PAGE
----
Stiffer dampers are preferred by many for their improved control when driving. Many manufacturers look to find the right balance of stiffness in their shocks. Too much stiffness can make the driving more ragged. While less stiffness will reduce handling and stability.
This is what the two shocks offer-
As a standard replacement of OEM shocks, Bilstein B6 doesn’t have reduced shock travel. It also has a standard stiffness which is okay for both on and off-road driving.
Bilstein B6 shocks are about 20% stiffer than standard chassis shocks. Using lowered springs improves Bilstein B6 performance.
When it comes to the stiffness of the spring, Bilstein B8 is the clear winner. The shorter length of the shock stiffens the lowering springs.
The dampening on B8 shocks is around 5-10% stiffer than B6, compensating for the reduced shock travel. Many Bilstein B8 reviews see this added stiffness as a massive advantage.
Handling And Stability
With development influenced by the m-sport industry, Bilstein shocks provide great stability, handling, and precise steering. Both B6 and B8 boast resilience and flexible handling in the toughest of tracks.
But their difference in length also slightly affects the handling and performance. Here’s how-
With lowering spring, we found Bilstein B6 to do a decent enough job. The handling was fine, and the car stayed stable throughout the driving experience.
The off-road experience, however, didn’t go quite as well. Our car was struggling to keep hold of the ground whenever we hit bigger bumps. As for the smaller bumps, the car did okay.
We tried another version of the B6 that’s tailored specifically for off-road driving. As promised by Bilstein, their off-road B6 version had significant performance enhancement over the standard B6.
This new version reduces uncontrolled movements and has superior handling and traction. With this version, the steering felt more accurate and precise.
While driving the car using Bilstein B8, we found the experience more stable. The handling was more precise than that of B6, thanks to the lowering spring.
For off-road driving, we used a Bilstein B8 5160 and it surpassed our expectations. It had little to no trouble taking on high bumps and stayed well stable throughout driving.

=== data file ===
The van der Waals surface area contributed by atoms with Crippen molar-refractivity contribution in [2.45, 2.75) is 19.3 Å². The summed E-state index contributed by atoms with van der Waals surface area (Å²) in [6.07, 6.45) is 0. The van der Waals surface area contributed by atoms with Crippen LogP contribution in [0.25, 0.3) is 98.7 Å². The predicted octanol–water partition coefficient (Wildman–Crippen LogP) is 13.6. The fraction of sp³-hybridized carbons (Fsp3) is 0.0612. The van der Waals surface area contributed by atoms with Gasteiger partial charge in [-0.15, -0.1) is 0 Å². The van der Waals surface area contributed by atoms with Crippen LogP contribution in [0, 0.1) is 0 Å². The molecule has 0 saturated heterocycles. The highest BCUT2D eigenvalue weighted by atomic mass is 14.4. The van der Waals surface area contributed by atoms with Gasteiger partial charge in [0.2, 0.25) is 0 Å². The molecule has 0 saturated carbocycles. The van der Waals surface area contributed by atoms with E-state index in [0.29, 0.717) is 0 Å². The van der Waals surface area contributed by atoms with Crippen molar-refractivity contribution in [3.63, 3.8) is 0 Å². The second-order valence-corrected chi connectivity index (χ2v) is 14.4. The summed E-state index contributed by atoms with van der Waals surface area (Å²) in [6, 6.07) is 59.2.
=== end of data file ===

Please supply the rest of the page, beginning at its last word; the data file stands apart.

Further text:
The ability to adjust the height can be a pretty handy feature for any shock. Having access to such a feature opens up new tracks that are usually off-limits. Here’s how-
You won’t have much luck looking out for an adjustable B6. The Bilstein B6 is non-adjustable, but not restricted to using lowered springs.
Standard Bilstein B8 shocks can’t be driven off-roads due to their lower springs and shocks. The Bilstein B8 5160, on the other hand, is an adjustable shock handy for flexible driving.
This added flexibility lets you drive in off-road conditions which are off-limits for standard B8 shocks. You won’t have to worry about high bumps as people often do with lowered shocks.
People often pay very little attention to the time it takes to install shocks in a vehicle. Many shock absorbers take up a lot of hours to be installed, front and rear.
The average time in the industry is around 1.5 to 4 hours. That too can be taken up just for installing a pair of air shocks.
Here’s how much time you need to install Bilstein B6 and B8 shocks-
It took slightly over 4 hours to install the B6 in our Porsche 944. The time can vary for different vehicles.
For the installation, you might need to count a hefty sum of around $350 to $400.
Installing both the front and rear shocks took us nearly 3 and a half hours in total. You can get the job done within 3 hours by a professional car mechanic.
If you’re looking to install the shocks by yourself, the hours can get longer. But in the process, you can save up to $350. This sum will vary depending on the state you live in and the labor cost.
Bilstein B6 leaves a lot to be desired despite being a standard replacement of the original shock. The difference between the two shocks becomes more evident when trying out B6 with standard springs.